This Day in Duluth Archive

Use our search function to find “This Day” entries for a specific day of the year. Spell out the month and include a comma after the date numeral, do not include a year, and place it all within quotation marks, like this: “May 1,”.

June 21, 1893: The Brunnel Block Burns

On this day in Duluth in 1893, the Brunnel Block at 101–109 Lake Avenue South was completely consumed by fire, killing at least five people, including children. Described as one of the largest structures in Duluth, the Brunnel was a three-story timber-frame building the Duluth News Tribune called a “veritable fire trap.” It held at…

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June 20, 1921: Mayor Snively creates advisory parks board

On this day in Duluth in 1921, Mayor Samuel F. Snively presented a city council resolution to form a “nonsalaried park board to act in conjunction with the city’s welfare department.” The resolution, part of Snively’s plan to make Duluth “the northwest’s most beautiful city,” was passed unanimously. The board’s duties would be to “assist…

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June 19, 1901: Superior Mayor arrested for slander, then sued for libel

On this day across the bay in 1901, Superior Mayor F. A. Parker was arrested for slandering alderman John Barry. Earlier in the month, Superior’s city council had passed a resolution, introduced by Barry, demanding that the mayor and police chief prepare a report on the city’s gambling dens and houses of prostitution. At a…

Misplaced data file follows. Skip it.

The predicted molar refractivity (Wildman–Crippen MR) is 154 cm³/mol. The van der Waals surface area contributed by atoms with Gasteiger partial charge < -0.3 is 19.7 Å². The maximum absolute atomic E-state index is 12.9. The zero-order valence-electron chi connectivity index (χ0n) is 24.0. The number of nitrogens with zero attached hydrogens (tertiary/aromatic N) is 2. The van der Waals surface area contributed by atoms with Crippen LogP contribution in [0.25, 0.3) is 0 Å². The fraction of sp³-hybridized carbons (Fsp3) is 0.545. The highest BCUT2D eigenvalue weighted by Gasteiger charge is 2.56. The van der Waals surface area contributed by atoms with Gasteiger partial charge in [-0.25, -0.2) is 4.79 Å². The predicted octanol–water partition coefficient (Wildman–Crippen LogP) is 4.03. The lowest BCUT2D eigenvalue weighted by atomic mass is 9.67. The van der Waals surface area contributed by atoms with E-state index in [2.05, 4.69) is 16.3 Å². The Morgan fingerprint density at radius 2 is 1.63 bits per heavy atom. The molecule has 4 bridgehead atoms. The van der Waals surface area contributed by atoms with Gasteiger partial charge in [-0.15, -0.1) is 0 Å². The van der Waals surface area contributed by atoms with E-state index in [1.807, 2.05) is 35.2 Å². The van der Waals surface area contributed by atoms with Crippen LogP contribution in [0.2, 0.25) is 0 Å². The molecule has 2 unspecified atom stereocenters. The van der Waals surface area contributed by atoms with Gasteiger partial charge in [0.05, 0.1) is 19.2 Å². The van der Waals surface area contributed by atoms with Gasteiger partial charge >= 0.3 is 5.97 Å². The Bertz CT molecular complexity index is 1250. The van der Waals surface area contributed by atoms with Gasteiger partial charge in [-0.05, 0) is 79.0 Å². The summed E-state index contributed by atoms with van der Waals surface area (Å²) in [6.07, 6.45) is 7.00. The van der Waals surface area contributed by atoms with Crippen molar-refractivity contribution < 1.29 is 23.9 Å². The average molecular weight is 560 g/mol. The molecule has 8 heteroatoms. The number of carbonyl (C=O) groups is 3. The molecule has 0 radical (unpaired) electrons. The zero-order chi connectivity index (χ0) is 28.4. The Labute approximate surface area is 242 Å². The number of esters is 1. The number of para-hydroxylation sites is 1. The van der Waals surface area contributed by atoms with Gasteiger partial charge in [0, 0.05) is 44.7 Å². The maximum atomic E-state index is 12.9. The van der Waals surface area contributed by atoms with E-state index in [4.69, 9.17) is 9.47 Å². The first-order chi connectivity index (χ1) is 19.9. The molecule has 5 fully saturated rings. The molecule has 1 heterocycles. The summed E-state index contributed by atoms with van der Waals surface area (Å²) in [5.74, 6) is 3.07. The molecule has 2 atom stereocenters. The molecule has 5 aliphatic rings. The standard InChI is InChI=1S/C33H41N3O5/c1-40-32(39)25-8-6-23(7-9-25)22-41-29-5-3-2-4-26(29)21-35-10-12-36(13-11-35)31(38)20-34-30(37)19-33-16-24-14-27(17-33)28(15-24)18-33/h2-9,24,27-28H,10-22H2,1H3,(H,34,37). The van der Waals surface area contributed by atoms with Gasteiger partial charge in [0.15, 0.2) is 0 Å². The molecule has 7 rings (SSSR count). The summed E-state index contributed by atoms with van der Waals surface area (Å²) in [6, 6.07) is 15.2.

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June 18, 1906: Lack of Tourist Accommodations bemuses newspaper

On this day in Duluth in 1906, the Duluth News Tribune declared Duluth was in “Need of Large Summer Hotel” and stated that there existed a “great need of a representative Duluth body to advertise the city and its attractions as a summer resort.” The year before, the opening of Duluth’s Aerial Transfer Bridge had…

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June 17, 1910: Duluth’s Holland House Hotel opens

On this day in Duluth in 1910 the Holland House Hotel opened at 501 West Superior Street. Designed by Duluth architects Bray & Nystrom, the six-story Holland Hotel’s opening was timed with that of the Soo Line Passenger Depot one block east of the hotel, which essentially brought out-of-town visitors to the hotel’s front door.…

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June 16, 1869: First wave of Swedish immigrants land in Duluth

On this day in Duluth in 1869, nearly 200 immigrants from Sweden arrived in Duluth to make their home in the new world, an event the Duluth Minnesotian called “the first installment of the Scandinavian immigration to Duluth.” They arrived on the steamer Norman and had been recruited to come to Duluth by William Branch,…

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June 15, 1920: Duluthians lynch three innocent men

On this day in Duluth in 1920, the John Robinson Show Circus was in town after two performances in West Duluth the previous day. Eighteen-year-old Duluthian James Sullivan claimed that a black man from the circus held a pistol to his head and forced him to watch five other black circus hands rape Irene Tusken,…

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June 13, 1871: Ship Canal Injunction served

On this day in Duluth in 1871, an injunction designed to stop development of the Duluth Ship Canal—brought about by a request of the city of Superior, Wisconsin—was served to Duluth city officials. Despite what legends say, by then the canal had already been cut and developed into a waterway fifty feet wide and eight…

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June 12, 1853: Birth of Chester Adgate Congdon

On this day in 1853, future Duluthian Chester Adgate Congdon was born in Rochester, New York. Congdon attended Syracuse University as a member of the class of 1875. There he met fellow student Clara Hesperia, daughter of Rev. William Bannister of San Francisco, whom he would marry in Syracuse; together they would raise seven children.…

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